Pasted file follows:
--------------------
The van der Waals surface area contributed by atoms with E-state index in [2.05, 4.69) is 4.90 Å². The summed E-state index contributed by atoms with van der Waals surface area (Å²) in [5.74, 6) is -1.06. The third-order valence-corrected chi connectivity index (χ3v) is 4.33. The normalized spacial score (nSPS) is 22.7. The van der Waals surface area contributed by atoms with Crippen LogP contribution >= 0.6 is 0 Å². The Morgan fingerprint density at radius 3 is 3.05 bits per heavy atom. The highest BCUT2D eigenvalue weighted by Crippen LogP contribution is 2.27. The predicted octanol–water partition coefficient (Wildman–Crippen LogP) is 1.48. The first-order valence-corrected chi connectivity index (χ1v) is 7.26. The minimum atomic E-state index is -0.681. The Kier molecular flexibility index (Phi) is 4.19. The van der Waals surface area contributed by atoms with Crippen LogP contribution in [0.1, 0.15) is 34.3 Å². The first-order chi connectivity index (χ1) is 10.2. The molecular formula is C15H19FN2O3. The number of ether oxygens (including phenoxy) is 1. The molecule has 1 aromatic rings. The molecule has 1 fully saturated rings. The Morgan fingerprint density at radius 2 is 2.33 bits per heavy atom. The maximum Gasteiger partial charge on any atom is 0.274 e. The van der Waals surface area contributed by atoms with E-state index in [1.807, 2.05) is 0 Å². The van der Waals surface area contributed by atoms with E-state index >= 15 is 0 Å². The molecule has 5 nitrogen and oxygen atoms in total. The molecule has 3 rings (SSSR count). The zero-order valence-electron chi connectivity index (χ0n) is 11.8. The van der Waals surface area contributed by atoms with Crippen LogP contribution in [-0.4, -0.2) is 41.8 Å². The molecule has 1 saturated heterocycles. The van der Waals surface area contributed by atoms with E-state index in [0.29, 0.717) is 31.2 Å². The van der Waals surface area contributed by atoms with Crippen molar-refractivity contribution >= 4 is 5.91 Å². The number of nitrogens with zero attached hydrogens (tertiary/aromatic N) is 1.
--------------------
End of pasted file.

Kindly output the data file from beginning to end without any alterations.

The van der Waals surface area contributed by atoms with E-state index in [2.05, 4.69) is 4.90 Å². The summed E-state index contributed by atoms with van der Waals surface area (Å²) in [5.74, 6) is -1.06. The third-order valence-corrected chi connectivity index (χ3v) is 4.33. The normalized spacial score (nSPS) is 22.7. The van der Waals surface area contributed by atoms with Crippen LogP contribution >= 0.6 is 0 Å². The Morgan fingerprint density at radius 3 is 3.05 bits per heavy atom. The highest BCUT2D eigenvalue weighted by Crippen LogP contribution is 2.27. The predicted octanol–water partition coefficient (Wildman–Crippen LogP) is 1.48. The first-order valence-corrected chi connectivity index (χ1v) is 7.26. The minimum atomic E-state index is -0.681. The Kier molecular flexibility index (Phi) is 4.19. The van der Waals surface area contributed by atoms with Crippen LogP contribution in [0.1, 0.15) is 34.3 Å². The first-order chi connectivity index (χ1) is 10.2. The molecular formula is C15H19FN2O3. The number of ether oxygens (including phenoxy) is 1. The molecule has 1 aromatic rings. The molecule has 1 fully saturated rings. The Morgan fingerprint density at radius 2 is 2.33 bits per heavy atom. The maximum Gasteiger partial charge on any atom is 0.274 e. The van der Waals surface area contributed by atoms with E-state index in [1.807, 2.05) is 0 Å². The van der Waals surface area contributed by atoms with E-state index >= 15 is 0 Å². The molecule has 5 nitrogen and oxygen atoms in total. The molecule has 3 rings (SSSR count). The zero-order valence-electron chi connectivity index (χ0n) is 11.8. The van der Waals surface area contributed by atoms with Crippen LogP contribution in [-0.4, -0.2) is 41.8 Å². The molecule has 1 saturated heterocycles. The van der Waals surface area contributed by atoms with E-state index in [0.29, 0.717) is 31.2 Å². The van der Waals surface area contributed by atoms with Crippen molar-refractivity contribution >= 4 is 5.91 Å². The number of nitrogens with zero attached hydrogens (tertiary/aromatic N) is 1.